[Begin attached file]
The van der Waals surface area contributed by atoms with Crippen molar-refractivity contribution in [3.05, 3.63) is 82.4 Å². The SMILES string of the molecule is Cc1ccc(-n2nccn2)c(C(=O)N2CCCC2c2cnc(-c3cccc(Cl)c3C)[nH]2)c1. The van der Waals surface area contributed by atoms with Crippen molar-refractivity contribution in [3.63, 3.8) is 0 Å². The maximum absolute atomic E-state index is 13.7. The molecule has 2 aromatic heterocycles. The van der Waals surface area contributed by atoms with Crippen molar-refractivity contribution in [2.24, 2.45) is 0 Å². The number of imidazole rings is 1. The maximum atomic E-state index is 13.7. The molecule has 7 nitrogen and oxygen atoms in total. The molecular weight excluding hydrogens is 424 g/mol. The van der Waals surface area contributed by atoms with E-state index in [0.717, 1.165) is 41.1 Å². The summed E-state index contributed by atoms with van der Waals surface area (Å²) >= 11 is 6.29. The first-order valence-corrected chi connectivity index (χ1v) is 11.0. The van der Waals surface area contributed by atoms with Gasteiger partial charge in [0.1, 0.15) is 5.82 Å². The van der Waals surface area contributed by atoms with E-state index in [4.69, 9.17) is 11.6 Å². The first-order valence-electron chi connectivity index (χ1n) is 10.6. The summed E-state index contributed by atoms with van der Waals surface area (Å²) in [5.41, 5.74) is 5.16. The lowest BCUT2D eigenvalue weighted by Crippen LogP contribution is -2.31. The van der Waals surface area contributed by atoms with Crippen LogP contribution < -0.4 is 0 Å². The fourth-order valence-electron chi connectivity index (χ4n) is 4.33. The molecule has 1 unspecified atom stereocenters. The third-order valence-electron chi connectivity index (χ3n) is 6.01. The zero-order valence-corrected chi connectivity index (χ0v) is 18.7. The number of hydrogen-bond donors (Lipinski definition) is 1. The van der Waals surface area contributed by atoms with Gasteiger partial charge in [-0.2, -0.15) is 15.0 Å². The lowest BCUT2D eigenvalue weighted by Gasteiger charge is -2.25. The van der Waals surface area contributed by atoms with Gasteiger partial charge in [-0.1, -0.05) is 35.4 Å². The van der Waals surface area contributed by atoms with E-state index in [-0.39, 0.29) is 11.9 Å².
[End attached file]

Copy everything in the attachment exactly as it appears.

The van der Waals surface area contributed by atoms with Crippen molar-refractivity contribution in [3.05, 3.63) is 82.4 Å². The SMILES string of the molecule is Cc1ccc(-n2nccn2)c(C(=O)N2CCCC2c2cnc(-c3cccc(Cl)c3C)[nH]2)c1. The van der Waals surface area contributed by atoms with Crippen molar-refractivity contribution in [3.63, 3.8) is 0 Å². The maximum absolute atomic E-state index is 13.7. The molecule has 2 aromatic heterocycles. The van der Waals surface area contributed by atoms with Crippen molar-refractivity contribution in [2.24, 2.45) is 0 Å². The number of imidazole rings is 1. The maximum atomic E-state index is 13.7. The molecule has 7 nitrogen and oxygen atoms in total. The molecular weight excluding hydrogens is 424 g/mol. The van der Waals surface area contributed by atoms with E-state index in [0.717, 1.165) is 41.1 Å². The summed E-state index contributed by atoms with van der Waals surface area (Å²) >= 11 is 6.29. The first-order valence-corrected chi connectivity index (χ1v) is 11.0. The van der Waals surface area contributed by atoms with Gasteiger partial charge in [0.1, 0.15) is 5.82 Å². The van der Waals surface area contributed by atoms with E-state index in [4.69, 9.17) is 11.6 Å². The first-order valence-electron chi connectivity index (χ1n) is 10.6. The summed E-state index contributed by atoms with van der Waals surface area (Å²) in [5.41, 5.74) is 5.16. The lowest BCUT2D eigenvalue weighted by Crippen LogP contribution is -2.31. The van der Waals surface area contributed by atoms with Crippen LogP contribution < -0.4 is 0 Å². The fourth-order valence-electron chi connectivity index (χ4n) is 4.33. The molecule has 1 unspecified atom stereocenters. The third-order valence-electron chi connectivity index (χ3n) is 6.01. The zero-order valence-corrected chi connectivity index (χ0v) is 18.7. The number of hydrogen-bond donors (Lipinski definition) is 1. The van der Waals surface area contributed by atoms with Gasteiger partial charge in [-0.2, -0.15) is 15.0 Å². The lowest BCUT2D eigenvalue weighted by Gasteiger charge is -2.25. The van der Waals surface area contributed by atoms with Gasteiger partial charge in [-0.1, -0.05) is 35.4 Å². The van der Waals surface area contributed by atoms with E-state index in [-0.39, 0.29) is 11.9 Å².